“MY REAL HUE” is an extraordinarily brave man’s quest to fully understand and accept himself despite his family obstructing his path. Though it spans five decades, the story is a poignant reminder that adult life is constantly and comprehensively affected by childhood. From the instant readers meet young Danny, his torturous relationship with his parents is evident. His dysfunctional family capitulates everything from challenges with coming to terms with his sexuality to a set of burgeoning neuroses. He discovers the only way to save himself is to sever ties with the very people who brought him into the world. The reader will accompany Danny on his painful journey toward shattering the age-old notions that “blood is thicker than water,” “family is everything,” “family comes first,” “Thou Shalt Honor Thy Father and Mother,” “you’re going to regret severing your relationship with your parents when they are gone,” and the like. Readers in similar circumstances to Danny’s will be confronting a thought-proving alternative to the self-destructive, self-loathing, guilt-ridden, depressing, dangerously unhealthy, stressful, and often suicidal existence associated with feeling inextricably attached and obligated to an abusive and dysfunctional family. Danny will ultimately demonstrate to the reader that the potential stigma of being estranged from one’s family may be well worth the trade off of being able to live out one’s life far more happily, peacefully, healthfully, and self-fulfilled than one could have ever imagined.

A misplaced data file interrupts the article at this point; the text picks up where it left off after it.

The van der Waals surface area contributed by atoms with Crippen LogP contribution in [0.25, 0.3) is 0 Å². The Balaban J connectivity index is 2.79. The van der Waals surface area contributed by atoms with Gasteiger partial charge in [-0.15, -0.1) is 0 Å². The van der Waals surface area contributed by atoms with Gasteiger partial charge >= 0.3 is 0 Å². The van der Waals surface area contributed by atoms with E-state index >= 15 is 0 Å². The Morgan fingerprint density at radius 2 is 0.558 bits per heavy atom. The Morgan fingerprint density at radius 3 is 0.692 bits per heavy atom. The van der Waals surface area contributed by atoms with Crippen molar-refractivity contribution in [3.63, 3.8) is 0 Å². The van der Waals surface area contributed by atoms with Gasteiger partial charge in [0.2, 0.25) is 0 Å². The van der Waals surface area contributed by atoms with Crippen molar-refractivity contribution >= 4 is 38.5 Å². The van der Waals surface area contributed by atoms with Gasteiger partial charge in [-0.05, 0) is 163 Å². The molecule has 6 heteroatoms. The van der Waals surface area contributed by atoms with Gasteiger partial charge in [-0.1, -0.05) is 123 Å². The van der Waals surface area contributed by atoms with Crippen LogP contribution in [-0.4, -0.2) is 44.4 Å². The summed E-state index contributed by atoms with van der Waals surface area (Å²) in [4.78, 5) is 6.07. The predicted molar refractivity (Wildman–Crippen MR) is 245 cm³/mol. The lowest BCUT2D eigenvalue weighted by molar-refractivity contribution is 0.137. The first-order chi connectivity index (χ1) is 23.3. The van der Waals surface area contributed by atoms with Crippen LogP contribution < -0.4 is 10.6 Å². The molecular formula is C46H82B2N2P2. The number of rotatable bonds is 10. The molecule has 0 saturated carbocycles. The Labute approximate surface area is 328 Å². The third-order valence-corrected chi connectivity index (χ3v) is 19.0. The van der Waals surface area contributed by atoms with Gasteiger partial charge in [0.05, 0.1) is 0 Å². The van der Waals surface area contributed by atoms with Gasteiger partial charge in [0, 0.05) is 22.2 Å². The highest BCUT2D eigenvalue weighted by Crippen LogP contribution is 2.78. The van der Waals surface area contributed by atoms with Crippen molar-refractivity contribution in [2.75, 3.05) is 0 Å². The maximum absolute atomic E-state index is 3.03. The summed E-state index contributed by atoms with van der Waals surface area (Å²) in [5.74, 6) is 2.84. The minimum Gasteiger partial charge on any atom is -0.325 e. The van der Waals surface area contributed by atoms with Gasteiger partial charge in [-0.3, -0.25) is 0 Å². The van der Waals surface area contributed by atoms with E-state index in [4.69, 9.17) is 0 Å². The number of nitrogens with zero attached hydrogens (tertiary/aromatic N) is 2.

Targeted Age Group:: 18-99
What Inspired You to Write Your Book?
My primary inspiration to write this book was catharsis but I also had a tremendous desire to help other people who find themselves in the same circumstances I was, i.e. living in a dysfunctional family. I hope to help people realize that no one has to suffer through toxic family relationships that, in some cases could cost them their lives.
From the Prologue (translated from French): "You see, Danny – there would be no Nazi sommeliers. I wouldn't stand for that. They could take my country but they would never take my wine! When I finally brought the bottle upstairs and met your grandfather and the girls, they looked at me like I was crazy. I laughed. I looked like I was swimming in grape juice or blood. I washed up and changed into my favorite summer dress. Then we went back outside, got in the car, and left."
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